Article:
Celebrating the Month of May
by James Nichol, reposted from his Blog, Contemplative Inquiry
The Irish name for May is Bealtaine. Linguistically at least, the May Day festival sets the scene for a calendar month. As I experience the wheel of the year in my own life, this feels right. May, the merry month, has always been special to me. Born towards the end of the month in 1949, I continue to feel newer and fresher in May, with a heightened sense of life. Changes happening around me, in the rest of nature, feed that sense. I’m part of something bigger.
The demarcation of time might be a product of human counting and naming, but it doesn’t feel arbitrary to me. Counting and naming have a magic of their own. On 14 May 2023 I went on a morning walk, reaching a small wooded area at about 7.45 am. It was a time of dispersing mists and strengthening light. A time of warming up. I enjoyed it from the start, but there came a moment when my experience of the walk changed radically.
I see the wood. I stand at its edge. Hawthorn invites me in, decked in the green and white of the May season. I understand this as a moment for slowing down and shifting into a softer, more intuitive connection with the realm I am entering. I am moving into a kind of sacrament – a communion with nature in a unique time and place. I feel a joyful kind of reverence here, free of solemnity and unction. As I continue slowly on the path, sunlight, striking a slender tree trunk, illuminates my way.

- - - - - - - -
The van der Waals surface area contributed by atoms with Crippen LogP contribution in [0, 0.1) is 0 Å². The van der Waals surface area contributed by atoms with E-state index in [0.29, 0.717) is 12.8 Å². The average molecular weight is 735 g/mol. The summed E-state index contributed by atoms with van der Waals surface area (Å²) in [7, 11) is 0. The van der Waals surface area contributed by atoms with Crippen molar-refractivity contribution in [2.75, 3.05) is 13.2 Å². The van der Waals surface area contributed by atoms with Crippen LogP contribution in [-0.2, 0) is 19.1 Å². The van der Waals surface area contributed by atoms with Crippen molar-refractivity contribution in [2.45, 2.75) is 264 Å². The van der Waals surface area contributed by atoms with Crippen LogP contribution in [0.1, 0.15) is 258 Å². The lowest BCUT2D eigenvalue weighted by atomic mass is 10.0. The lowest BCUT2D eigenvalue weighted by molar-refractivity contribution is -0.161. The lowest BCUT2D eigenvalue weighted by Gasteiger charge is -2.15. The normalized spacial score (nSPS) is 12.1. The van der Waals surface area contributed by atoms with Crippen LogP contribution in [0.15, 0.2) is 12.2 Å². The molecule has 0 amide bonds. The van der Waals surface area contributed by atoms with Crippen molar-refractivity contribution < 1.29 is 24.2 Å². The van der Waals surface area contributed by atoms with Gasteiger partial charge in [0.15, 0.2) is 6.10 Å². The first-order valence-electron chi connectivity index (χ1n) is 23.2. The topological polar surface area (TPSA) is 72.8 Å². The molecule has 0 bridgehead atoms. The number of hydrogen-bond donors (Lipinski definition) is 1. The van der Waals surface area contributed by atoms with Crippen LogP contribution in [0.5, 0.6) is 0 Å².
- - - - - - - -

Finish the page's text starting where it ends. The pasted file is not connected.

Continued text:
Then comes a tanglewood immersion. Variations in wood. Variations in green. Variations in light – especially light. This place could be dark and dank. At times, no doubt, it appropriately is. But it is May now, and wonderfully backlit. There’s a yellowing of green that points to new light and growth rather than their decay. I have a strong sense of participating in a living world. My own vitality is boosted.
I am now drawn towards water. Again, some foliage is shaded. Other foliage is vividly lit up. On the water, the mist is still clearing. It is still fairly early in the day. It is at times like this that I feel most Druidic, very at home and blessed in this quiet connectedness.
A little later, I crouch at the water margin’s edge. Whereas the previous scene had a spacious serenity, this has intimations of activity, a small but crowded world of its own, with thriving plants and and a thriving sub aquatic realm beside them. Even in this small space, life is complex and abundant. The same holds, on a somewhat expanded scale, to this vulnerable scrap of woodland as a whole. I emerge from my sacrament refreshed and renewed, with the imprint of Bealtaine 2023 upon me.